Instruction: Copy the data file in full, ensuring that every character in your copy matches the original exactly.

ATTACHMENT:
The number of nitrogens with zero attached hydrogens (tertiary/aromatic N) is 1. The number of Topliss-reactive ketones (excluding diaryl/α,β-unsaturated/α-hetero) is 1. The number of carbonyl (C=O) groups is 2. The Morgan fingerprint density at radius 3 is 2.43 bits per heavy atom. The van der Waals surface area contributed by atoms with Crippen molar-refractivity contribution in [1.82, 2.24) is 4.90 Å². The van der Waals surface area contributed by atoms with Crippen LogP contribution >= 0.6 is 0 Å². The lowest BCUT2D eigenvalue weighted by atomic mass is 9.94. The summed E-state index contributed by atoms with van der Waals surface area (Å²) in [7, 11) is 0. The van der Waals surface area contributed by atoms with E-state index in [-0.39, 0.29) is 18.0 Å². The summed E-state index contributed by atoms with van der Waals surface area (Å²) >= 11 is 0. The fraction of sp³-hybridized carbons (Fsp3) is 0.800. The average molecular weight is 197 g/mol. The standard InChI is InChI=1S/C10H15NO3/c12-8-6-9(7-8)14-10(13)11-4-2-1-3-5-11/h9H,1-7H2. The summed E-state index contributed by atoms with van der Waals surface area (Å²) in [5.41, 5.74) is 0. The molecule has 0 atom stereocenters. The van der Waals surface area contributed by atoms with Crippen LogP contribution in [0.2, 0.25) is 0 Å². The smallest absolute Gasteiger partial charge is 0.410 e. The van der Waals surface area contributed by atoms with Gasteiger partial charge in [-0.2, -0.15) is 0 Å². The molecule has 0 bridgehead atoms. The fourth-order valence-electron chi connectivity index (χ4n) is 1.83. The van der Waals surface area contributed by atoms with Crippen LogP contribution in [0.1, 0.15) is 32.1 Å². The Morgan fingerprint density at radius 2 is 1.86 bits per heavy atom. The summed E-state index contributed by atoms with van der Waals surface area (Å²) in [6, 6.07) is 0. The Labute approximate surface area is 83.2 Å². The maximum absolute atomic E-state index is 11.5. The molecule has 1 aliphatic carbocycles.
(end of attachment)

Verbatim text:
The number of nitrogens with zero attached hydrogens (tertiary/aromatic N) is 1. The number of Topliss-reactive ketones (excluding diaryl/α,β-unsaturated/α-hetero) is 1. The number of carbonyl (C=O) groups is 2. The Morgan fingerprint density at radius 3 is 2.43 bits per heavy atom. The van der Waals surface area contributed by atoms with Crippen molar-refractivity contribution in [1.82, 2.24) is 4.90 Å². The van der Waals surface area contributed by atoms with Crippen LogP contribution >= 0.6 is 0 Å². The lowest BCUT2D eigenvalue weighted by atomic mass is 9.94. The summed E-state index contributed by atoms with van der Waals surface area (Å²) in [7, 11) is 0. The van der Waals surface area contributed by atoms with E-state index in [-0.39, 0.29) is 18.0 Å². The summed E-state index contributed by atoms with van der Waals surface area (Å²) >= 11 is 0. The fraction of sp³-hybridized carbons (Fsp3) is 0.800. The average molecular weight is 197 g/mol. The standard InChI is InChI=1S/C10H15NO3/c12-8-6-9(7-8)14-10(13)11-4-2-1-3-5-11/h9H,1-7H2. The summed E-state index contributed by atoms with van der Waals surface area (Å²) in [5.41, 5.74) is 0. The molecule has 0 atom stereocenters. The van der Waals surface area contributed by atoms with Crippen LogP contribution in [0.2, 0.25) is 0 Å². The smallest absolute Gasteiger partial charge is 0.410 e. The van der Waals surface area contributed by atoms with Gasteiger partial charge in [-0.2, -0.15) is 0 Å². The molecule has 0 bridgehead atoms. The fourth-order valence-electron chi connectivity index (χ4n) is 1.83. The van der Waals surface area contributed by atoms with Crippen LogP contribution in [0.1, 0.15) is 32.1 Å². The Morgan fingerprint density at radius 2 is 1.86 bits per heavy atom. The summed E-state index contributed by atoms with van der Waals surface area (Å²) in [6, 6.07) is 0. The Labute approximate surface area is 83.2 Å². The maximum absolute atomic E-state index is 11.5. The molecule has 1 aliphatic carbocycles.